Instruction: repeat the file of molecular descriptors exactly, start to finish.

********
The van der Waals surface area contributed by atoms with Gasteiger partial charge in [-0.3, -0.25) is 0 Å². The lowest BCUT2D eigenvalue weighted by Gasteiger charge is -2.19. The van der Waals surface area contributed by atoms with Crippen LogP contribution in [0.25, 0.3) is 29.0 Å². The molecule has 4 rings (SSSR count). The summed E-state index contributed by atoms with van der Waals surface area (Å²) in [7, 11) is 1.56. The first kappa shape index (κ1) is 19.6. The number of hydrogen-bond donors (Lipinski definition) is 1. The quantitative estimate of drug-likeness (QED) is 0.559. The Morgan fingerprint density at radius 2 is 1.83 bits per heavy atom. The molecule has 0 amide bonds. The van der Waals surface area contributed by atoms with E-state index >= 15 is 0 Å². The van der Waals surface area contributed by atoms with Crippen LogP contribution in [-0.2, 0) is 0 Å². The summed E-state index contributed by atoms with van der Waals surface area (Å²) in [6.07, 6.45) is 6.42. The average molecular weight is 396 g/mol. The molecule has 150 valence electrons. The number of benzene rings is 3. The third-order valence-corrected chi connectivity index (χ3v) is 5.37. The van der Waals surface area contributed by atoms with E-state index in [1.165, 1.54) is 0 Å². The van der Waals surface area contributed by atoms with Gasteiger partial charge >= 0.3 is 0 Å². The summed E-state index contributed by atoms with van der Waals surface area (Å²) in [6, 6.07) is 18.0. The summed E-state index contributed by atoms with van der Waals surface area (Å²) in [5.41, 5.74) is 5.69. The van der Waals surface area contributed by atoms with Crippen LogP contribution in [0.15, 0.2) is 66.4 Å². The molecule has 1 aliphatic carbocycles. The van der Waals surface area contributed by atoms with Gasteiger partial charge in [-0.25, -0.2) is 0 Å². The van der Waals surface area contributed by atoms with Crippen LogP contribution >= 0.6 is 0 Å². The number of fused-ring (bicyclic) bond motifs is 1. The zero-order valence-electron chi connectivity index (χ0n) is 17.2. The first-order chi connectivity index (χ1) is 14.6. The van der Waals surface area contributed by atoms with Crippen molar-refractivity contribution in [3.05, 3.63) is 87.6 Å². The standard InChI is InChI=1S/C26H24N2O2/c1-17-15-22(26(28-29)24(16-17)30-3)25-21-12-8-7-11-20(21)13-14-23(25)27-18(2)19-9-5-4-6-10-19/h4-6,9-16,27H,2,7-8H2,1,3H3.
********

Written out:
The van der Waals surface area contributed by atoms with Gasteiger partial charge in [-0.3, -0.25) is 0 Å². The lowest BCUT2D eigenvalue weighted by Gasteiger charge is -2.19. The van der Waals surface area contributed by atoms with Crippen LogP contribution in [0.25, 0.3) is 29.0 Å². The molecule has 4 rings (SSSR count). The summed E-state index contributed by atoms with van der Waals surface area (Å²) in [7, 11) is 1.56. The first kappa shape index (κ1) is 19.6. The number of hydrogen-bond donors (Lipinski definition) is 1. The quantitative estimate of drug-likeness (QED) is 0.559. The Morgan fingerprint density at radius 2 is 1.83 bits per heavy atom. The molecule has 0 amide bonds. The van der Waals surface area contributed by atoms with E-state index >= 15 is 0 Å². The van der Waals surface area contributed by atoms with Crippen LogP contribution in [-0.2, 0) is 0 Å². The summed E-state index contributed by atoms with van der Waals surface area (Å²) in [6.07, 6.45) is 6.42. The average molecular weight is 396 g/mol. The molecule has 150 valence electrons. The number of benzene rings is 3. The third-order valence-corrected chi connectivity index (χ3v) is 5.37. The van der Waals surface area contributed by atoms with E-state index in [1.165, 1.54) is 0 Å². The van der Waals surface area contributed by atoms with Gasteiger partial charge >= 0.3 is 0 Å². The summed E-state index contributed by atoms with van der Waals surface area (Å²) in [6, 6.07) is 18.0. The summed E-state index contributed by atoms with van der Waals surface area (Å²) in [5.41, 5.74) is 5.69. The van der Waals surface area contributed by atoms with Crippen LogP contribution in [0.15, 0.2) is 66.4 Å². The molecule has 1 aliphatic carbocycles. The van der Waals surface area contributed by atoms with Gasteiger partial charge in [-0.25, -0.2) is 0 Å². The van der Waals surface area contributed by atoms with Crippen LogP contribution >= 0.6 is 0 Å². The number of fused-ring (bicyclic) bond motifs is 1. The zero-order valence-electron chi connectivity index (χ0n) is 17.2. The first-order chi connectivity index (χ1) is 14.6. The van der Waals surface area contributed by atoms with Crippen molar-refractivity contribution in [3.05, 3.63) is 87.6 Å². The standard InChI is InChI=1S/C26H24N2O2/c1-17-15-22(26(28-29)24(16-17)30-3)25-21-12-8-7-11-20(21)13-14-23(25)27-18(2)19-9-5-4-6-10-19/h4-6,9-16,27H,2,7-8H2,1,3H3.